Hormones that differentiate between real sugar and artificial sweeteners may exist in humans!
All you crash dieters must have experienced an insane craving to bite into a huge bar of sugar-free chocolate or down a can of diet soda but still not felt completely satiated after having these foods! If we cannot derive the required nutrition in terms of calories from sugar, our brain will not send out the satiety signal for us to stop eating.
A recent study on the fruit fly ‘drosophila’ has revealed that the probable reason as to why we can taste the sweetness of artificial sugar but not get the sugar high might be a hormonal circuit in our body which can distinguish between real sugar and artificial sweeteners.
Monica Dus, Assistant Professor currently at the U-M Department of Molecular, Cellular and Developmental Biology and the first author on the paper has identified a brain-gut microcircuit in the fly with a nutrient sensor that can detect the nutritive value of exogenous sugar independent of its sweetness. Published in the journal Neuron, the research has revealed the cellular and molecular nature of the nutrient sensor. The sensor was shown to be composed of six neurosecretory cells secreting diuretic hormone 44 (Dh44) which is the insect homolog of the mammalian corticotropin-releasing hormone (CRH).
Professor Dus states that there is a 75% overlap between the disease causing genes in drosophila and humans. Also the homology between Drosophila Dh44 and mammalian CRH is approximately 30%. This indicates that there is a functional conservation of the two systems. Dus said “We can ask, ‘Do these genes work the same in humans, to tell real sugar from artificial sweetener? The bits and pieces are there, so it is really possible that these genes work in a similar way. Plus, we knew that the human brain could tell the difference between real and fake sugar, we just did not know how.”
The study demonstrates how the choice of nutritive sugar, the one which provides energy upon ingestion over artificial sweetener is related to a feedback energy mechanism. The researchers prompted food-deprived fruit flies to choose between artificial non-nutritive sweeteners, diet sweetener and real sugar. The flies chose real sugar over the diet and artificial sweeteners independent of taste and upon its ingestion, the release of Dh44 hormone was stimulated. Dh44 was responsible for conveying the signal from Dh44 neurons to their receptors R1 in the brain and R2 in the gut.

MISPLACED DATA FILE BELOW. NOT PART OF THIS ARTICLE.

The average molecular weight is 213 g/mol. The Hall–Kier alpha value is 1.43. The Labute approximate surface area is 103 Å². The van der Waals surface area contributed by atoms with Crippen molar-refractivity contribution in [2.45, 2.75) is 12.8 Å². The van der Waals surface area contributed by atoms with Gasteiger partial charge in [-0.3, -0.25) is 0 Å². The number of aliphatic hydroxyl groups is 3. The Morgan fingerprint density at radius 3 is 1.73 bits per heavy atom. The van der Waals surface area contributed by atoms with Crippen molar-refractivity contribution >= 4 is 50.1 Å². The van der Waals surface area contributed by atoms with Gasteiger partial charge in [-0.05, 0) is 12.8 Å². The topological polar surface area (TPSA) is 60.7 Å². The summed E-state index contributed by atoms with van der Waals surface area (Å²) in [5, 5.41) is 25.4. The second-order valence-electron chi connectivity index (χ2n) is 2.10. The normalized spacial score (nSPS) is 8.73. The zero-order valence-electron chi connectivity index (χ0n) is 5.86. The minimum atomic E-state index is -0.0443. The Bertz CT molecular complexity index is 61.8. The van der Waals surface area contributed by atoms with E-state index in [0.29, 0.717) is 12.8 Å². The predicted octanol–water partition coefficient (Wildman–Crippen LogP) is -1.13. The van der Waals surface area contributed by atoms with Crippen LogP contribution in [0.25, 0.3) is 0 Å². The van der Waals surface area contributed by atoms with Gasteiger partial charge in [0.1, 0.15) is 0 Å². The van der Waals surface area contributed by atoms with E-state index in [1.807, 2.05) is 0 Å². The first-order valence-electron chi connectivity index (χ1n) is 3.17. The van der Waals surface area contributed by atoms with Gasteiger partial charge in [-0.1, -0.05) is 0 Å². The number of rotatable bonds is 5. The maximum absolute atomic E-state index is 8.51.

The researchers tested 3 types of nutritive sugars which specifically activated Dh44 namely, D-glucose, D-trehalose, and D-fructose. As the blood sugar level rose, a positive feedback loop was activated which led to the flies consuming more nutritive sugar as an energy source. This response was not activated on consumption of artificial sweeteners since their metabolism doesn’t provide energy.
Previously, Dus and her team had also demonstrated that the flies can choose nutritive sugars over artificial sweeteners even in the dark and also without being able to taste them. This clearly underscores the importance of the caloric energy provided by the sugars that helps the flies distinguish between real sugar and artificial sweeteners.
The study describes two types of mechanisms for making a food choice – a ‘post ingestive’ response which can detect the D-glucose nutritional value depending on the rise in postprandial glycemia and a ‘hunger’ response which gauges the level of energy in the body and prompts D-glucose consumption after being deprived of food for extended periods. It was also worth noting that Dh44 was responsible not only for participating in the detection of nutritional sugar content but also for coordinating the ingestion and digestion of sugar.
Although the human brain is much more complex and possesses 86 billion neurons as opposed to 100,000 in drosophila, the neurosecretory circuit is similarly located in humans as in the fly which makes it easier to explore the area further.
The researchers would like to further investigate whether the CRH neurons present in mammals can mediate the same glucose sensor effect as in drosophila. The study thus highlights the fact that artificial sweeteners might be soothing to the craving taste buds but will not be able to satisfy the hunger pangs which only real sugar can!